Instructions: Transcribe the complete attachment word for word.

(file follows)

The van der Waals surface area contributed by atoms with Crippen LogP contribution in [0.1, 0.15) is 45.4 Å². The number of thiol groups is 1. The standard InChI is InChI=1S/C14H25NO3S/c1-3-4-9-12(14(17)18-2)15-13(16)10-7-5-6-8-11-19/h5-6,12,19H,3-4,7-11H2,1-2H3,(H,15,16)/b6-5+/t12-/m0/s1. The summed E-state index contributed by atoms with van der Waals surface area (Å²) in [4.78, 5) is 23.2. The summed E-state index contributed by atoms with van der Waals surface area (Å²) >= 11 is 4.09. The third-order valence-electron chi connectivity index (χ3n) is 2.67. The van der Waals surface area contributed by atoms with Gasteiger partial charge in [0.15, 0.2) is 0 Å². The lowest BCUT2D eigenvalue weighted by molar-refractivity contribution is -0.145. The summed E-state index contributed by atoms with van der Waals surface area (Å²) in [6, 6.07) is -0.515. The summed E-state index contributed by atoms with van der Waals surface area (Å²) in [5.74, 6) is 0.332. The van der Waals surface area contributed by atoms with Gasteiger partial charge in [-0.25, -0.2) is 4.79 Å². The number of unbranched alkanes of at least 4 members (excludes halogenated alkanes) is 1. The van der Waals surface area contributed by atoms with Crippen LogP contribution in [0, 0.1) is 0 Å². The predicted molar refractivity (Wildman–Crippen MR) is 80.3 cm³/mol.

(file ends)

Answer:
The van der Waals surface area contributed by atoms with Crippen LogP contribution in [0.1, 0.15) is 45.4 Å². The number of thiol groups is 1. The standard InChI is InChI=1S/C14H25NO3S/c1-3-4-9-12(14(17)18-2)15-13(16)10-7-5-6-8-11-19/h5-6,12,19H,3-4,7-11H2,1-2H3,(H,15,16)/b6-5+/t12-/m0/s1. The summed E-state index contributed by atoms with van der Waals surface area (Å²) in [4.78, 5) is 23.2. The summed E-state index contributed by atoms with van der Waals surface area (Å²) >= 11 is 4.09. The third-order valence-electron chi connectivity index (χ3n) is 2.67. The van der Waals surface area contributed by atoms with Gasteiger partial charge in [0.15, 0.2) is 0 Å². The lowest BCUT2D eigenvalue weighted by molar-refractivity contribution is -0.145. The summed E-state index contributed by atoms with van der Waals surface area (Å²) in [6, 6.07) is -0.515. The summed E-state index contributed by atoms with van der Waals surface area (Å²) in [5.74, 6) is 0.332. The van der Waals surface area contributed by atoms with Gasteiger partial charge in [-0.25, -0.2) is 4.79 Å². The number of unbranched alkanes of at least 4 members (excludes halogenated alkanes) is 1. The van der Waals surface area contributed by atoms with Crippen LogP contribution in [0, 0.1) is 0 Å². The predicted molar refractivity (Wildman–Crippen MR) is 80.3 cm³/mol.